Adults

World Water Day is celebrated every year on March 22 to focus attention on the importance of water throughout the globe. Water issues are especially important in Michigan with our abundant supply of, and easy access to, fresh water. Here are a few facts from the United Nations and a list library materials to help you learn more about the world's most precious resource.

Did you know that...

  • 2/3 of natural wetlands have disappeared since 1900?
  • 1.9 billion people live in areas where water is already scarce?
  • 2.1 billion people have no safely-managed drinking water services?
  • 80% of all the world's wastewater flows back into rivers and oceans without treatment?
  • Restoring ecosystems creates jobs in areas like recreation, fishing, forestry, and agriculture? 

Wars of the future will be fought over water, as they are today over oil, as the source of all life enters the global marketplace and political arena. Corporate giants, private investors, and corrupt governments vie for control of our dwindling fresh water supply, prompting protests, lawsuits, and revolutions from citizens fighting for the right to survive. Past civilizations have collapsed from poor water management. Will ours too?

Philanthropist and therapist Hunt (Faith and Feminism) addresses elements of early feminism, primarily its interracial and religious aspects, which she asserts were "lost in the [20th] century." "The origin of modern feminism is its Christian bedrock" is a central theme in the book, as Hunt revisits all-women antislavery conventions held in America in the late 1830s. Notable-but not necessarily forgotten-figures appear (generally referred to by their first names), among them Lydia Maria Child, Sarah and Angelina Grimke, and Lucretia Mott, and the lesser-known Mary Grew and Abby Kelly. Hunt is attentive to the involvement of black women, particularly Grace and Sarah Douglass and Sarah Forten. The book is framed by accounts of Hunt's personal history and involvement with women's organizations. Unfortunately, factual inaccuracies (e.g., she names Frederick Douglass as one of the founders of the American Anti-Slavery Society in 1833) and unsubstantiated claims (she writes that a group of organizers "took to heart the words written decades earlier by Phillis Wheatley" but does not provide evidence of them having ever read Wheatley's work) plague this lighthearted treatment of a well-known segment in the history of the women's movement.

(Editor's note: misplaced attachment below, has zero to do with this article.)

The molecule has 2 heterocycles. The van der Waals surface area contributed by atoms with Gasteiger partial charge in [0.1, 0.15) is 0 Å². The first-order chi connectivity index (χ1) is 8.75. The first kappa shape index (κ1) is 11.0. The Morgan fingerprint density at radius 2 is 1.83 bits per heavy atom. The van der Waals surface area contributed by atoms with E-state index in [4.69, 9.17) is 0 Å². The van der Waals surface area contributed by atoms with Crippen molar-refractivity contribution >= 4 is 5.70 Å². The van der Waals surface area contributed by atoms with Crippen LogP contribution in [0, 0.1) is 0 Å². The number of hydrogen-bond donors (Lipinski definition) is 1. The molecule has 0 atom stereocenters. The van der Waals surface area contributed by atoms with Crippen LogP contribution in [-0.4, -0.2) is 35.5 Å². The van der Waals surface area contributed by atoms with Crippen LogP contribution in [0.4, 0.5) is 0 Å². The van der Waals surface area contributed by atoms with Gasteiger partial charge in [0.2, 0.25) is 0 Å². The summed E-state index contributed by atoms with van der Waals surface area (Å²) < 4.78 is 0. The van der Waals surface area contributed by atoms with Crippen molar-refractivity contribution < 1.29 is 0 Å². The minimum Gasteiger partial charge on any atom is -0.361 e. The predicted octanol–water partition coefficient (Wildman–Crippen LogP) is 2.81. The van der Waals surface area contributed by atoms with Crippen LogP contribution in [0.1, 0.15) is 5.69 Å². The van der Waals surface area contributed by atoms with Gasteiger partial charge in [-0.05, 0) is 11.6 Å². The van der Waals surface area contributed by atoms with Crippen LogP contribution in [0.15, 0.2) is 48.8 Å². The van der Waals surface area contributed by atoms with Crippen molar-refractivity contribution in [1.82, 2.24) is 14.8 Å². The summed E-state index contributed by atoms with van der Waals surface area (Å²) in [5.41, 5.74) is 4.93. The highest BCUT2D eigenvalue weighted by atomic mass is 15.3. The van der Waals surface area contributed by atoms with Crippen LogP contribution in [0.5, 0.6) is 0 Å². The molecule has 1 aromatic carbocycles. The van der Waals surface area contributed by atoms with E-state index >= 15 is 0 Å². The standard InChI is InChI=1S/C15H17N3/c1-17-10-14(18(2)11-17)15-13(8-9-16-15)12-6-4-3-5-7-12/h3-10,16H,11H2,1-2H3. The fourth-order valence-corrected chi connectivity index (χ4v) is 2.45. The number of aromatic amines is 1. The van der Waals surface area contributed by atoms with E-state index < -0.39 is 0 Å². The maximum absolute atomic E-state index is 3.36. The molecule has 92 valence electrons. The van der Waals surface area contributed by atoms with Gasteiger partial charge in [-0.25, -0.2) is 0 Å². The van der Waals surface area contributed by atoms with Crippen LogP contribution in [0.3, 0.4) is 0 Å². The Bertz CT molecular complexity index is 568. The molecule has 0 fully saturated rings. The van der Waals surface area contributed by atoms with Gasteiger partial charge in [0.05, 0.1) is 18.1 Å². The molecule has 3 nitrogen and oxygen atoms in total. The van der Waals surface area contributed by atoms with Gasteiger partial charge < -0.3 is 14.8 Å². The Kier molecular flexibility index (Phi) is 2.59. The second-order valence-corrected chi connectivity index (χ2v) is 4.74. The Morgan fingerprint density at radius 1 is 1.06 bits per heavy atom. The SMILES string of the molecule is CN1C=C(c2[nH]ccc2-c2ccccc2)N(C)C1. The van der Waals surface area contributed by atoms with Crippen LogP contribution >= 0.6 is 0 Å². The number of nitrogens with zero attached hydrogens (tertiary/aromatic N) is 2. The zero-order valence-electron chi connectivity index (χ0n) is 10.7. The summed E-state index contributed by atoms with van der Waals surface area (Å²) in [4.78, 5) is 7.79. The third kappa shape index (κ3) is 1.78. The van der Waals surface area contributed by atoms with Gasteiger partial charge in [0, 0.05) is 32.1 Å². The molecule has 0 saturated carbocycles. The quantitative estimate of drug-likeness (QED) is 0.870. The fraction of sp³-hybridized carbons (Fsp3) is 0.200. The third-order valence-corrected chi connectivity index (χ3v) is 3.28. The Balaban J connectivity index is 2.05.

Historian Johnson's (Northwestern Univ.) first book examines the role that wealthy white women have played in advancing women's rights through financial support for feminist causes. Across seven thematic, roughly chronological chapters, the author examines a century of female philanthropy in the areas of suffrage, labor, education, and birth control, persuasively arguing that donors with deep pockets persistently shaped the priorities and successes of organized feminism. Women such as Alva Belmont, Katherine McCormick, Mary Garrett, and Grace Dodge funded office space and paid positions in the suffrage movement, established working women's clubs, built living quarters for female students, and funded decades of research that brought us the birth control pill. Throughout, Johnson highlights the uneasy reality that such contributions-often crucial to movement successes-gave these women disproportionate influence among activists who were fighting for greater equality. Thus, feminist philanthropists often became controversial figures within the movement they helped to support. VERDICT This compelling work of original and much-needed research with be of interest not only to those who study the history of feminist activism but to those with an interest in the power that private money wields in social justice circles.

Novelist Pierpont (Among Ten Thousand Things) and illustrator Thapp collaborate to create a patchwork of biographical sketches on groundbreaking women, from well-known figures such as former first lady Michelle Obama and the Brontë sisters to lesser-known women such as WWII lieutenant Grace Hopper. The format plays off the Catholic saint-of-the-day book, meant to be read in intervals as a source of daily inspiration. Each entry aims to delineate one of the fascinating experiences and contributions of a women Pierpont and Thapp deem worthy of secular feminist sainthood. Pierpont plays around with style of the entries with varying degrees of success. The entry on Barbara Jordan, for example, is written entirely in the second-person, which is distracting and provides no real grounding of Jordan's accomplishments; the same is true for the entry on Ann and Cecile Richards, which is composed of quotes from the women themselves. There are moments when Pierpont strikes the perfect balance between style and content; the profiles of Helen Keller and Bea Arthur, for example, combine the right amount of introductory information with a written flair that renders these women as worthy idols. Thapp's colorful painted portraits of each subject enhance the book's appeal.

Columbine by David Cullen

What really happened April 20, 1999? The horror left an indelible stamp on the American psyche, but most of what we "know" is wrong. It wasn't about jocks, Goths, or the Trench Coat Mafia. Dave Cullen was one of the first reporters on scene, and spent ten years on this book-widely recognized as the definitive account. With a keen investigative eye and psychological acumen, he draws on mountains of evidence, insight from the world's leading forensic psychologists, and the killers' own words and drawings-several reproduced in a new appendix. Cullen paints raw portraits of two polar opposite killers. They contrast starkly with the flashes of resilience and redemption among the survivors.

Ceremonial Violence analyzes the Columbine high school shooting and four other cases and explains for the first time why teenagers commit school rampage shootings. In additon to these cases, Fast provides a detailed, clear narrative of the Columbine shootings. With his grasp of the elements of abnormal psychology, developmental psychology, sociology, and neurology that contribute to the homicidal mindset, Fast offers us a means of understanding and coming to terms with these tragedies.--From publisher description.